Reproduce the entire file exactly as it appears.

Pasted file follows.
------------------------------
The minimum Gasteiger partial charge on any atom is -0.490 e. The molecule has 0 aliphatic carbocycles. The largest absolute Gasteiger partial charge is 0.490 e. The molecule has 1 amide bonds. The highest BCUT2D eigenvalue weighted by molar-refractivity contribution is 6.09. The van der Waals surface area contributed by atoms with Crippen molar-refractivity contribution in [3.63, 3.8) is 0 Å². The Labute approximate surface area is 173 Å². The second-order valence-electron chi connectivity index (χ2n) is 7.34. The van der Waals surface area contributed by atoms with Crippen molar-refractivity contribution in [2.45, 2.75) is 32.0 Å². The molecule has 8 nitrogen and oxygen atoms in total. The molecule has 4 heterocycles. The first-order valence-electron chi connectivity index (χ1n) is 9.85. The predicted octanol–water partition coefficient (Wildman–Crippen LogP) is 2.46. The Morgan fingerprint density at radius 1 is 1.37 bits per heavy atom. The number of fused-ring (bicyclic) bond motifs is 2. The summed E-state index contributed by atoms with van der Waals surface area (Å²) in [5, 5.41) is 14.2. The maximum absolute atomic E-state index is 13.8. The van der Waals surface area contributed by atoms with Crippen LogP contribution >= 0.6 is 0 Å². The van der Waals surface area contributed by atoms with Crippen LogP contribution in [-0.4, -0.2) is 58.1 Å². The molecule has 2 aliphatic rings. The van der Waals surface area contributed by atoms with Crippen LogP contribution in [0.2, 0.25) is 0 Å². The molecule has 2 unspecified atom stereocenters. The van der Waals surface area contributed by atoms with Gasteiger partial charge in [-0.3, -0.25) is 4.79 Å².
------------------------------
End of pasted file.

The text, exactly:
The minimum Gasteiger partial charge on any atom is -0.490 e. The molecule has 0 aliphatic carbocycles. The largest absolute Gasteiger partial charge is 0.490 e. The molecule has 1 amide bonds. The highest BCUT2D eigenvalue weighted by molar-refractivity contribution is 6.09. The van der Waals surface area contributed by atoms with Crippen molar-refractivity contribution in [3.63, 3.8) is 0 Å². The Labute approximate surface area is 173 Å². The second-order valence-electron chi connectivity index (χ2n) is 7.34. The van der Waals surface area contributed by atoms with Crippen molar-refractivity contribution in [2.45, 2.75) is 32.0 Å². The molecule has 8 nitrogen and oxygen atoms in total. The molecule has 4 heterocycles. The first-order valence-electron chi connectivity index (χ1n) is 9.85. The predicted octanol–water partition coefficient (Wildman–Crippen LogP) is 2.46. The Morgan fingerprint density at radius 1 is 1.37 bits per heavy atom. The number of fused-ring (bicyclic) bond motifs is 2. The summed E-state index contributed by atoms with van der Waals surface area (Å²) in [5, 5.41) is 14.2. The maximum absolute atomic E-state index is 13.8. The van der Waals surface area contributed by atoms with Crippen LogP contribution >= 0.6 is 0 Å². The van der Waals surface area contributed by atoms with Crippen LogP contribution in [-0.4, -0.2) is 58.1 Å². The molecule has 2 aliphatic rings. The van der Waals surface area contributed by atoms with Crippen LogP contribution in [0.2, 0.25) is 0 Å². The molecule has 2 unspecified atom stereocenters. The van der Waals surface area contributed by atoms with Gasteiger partial charge in [-0.3, -0.25) is 4.79 Å².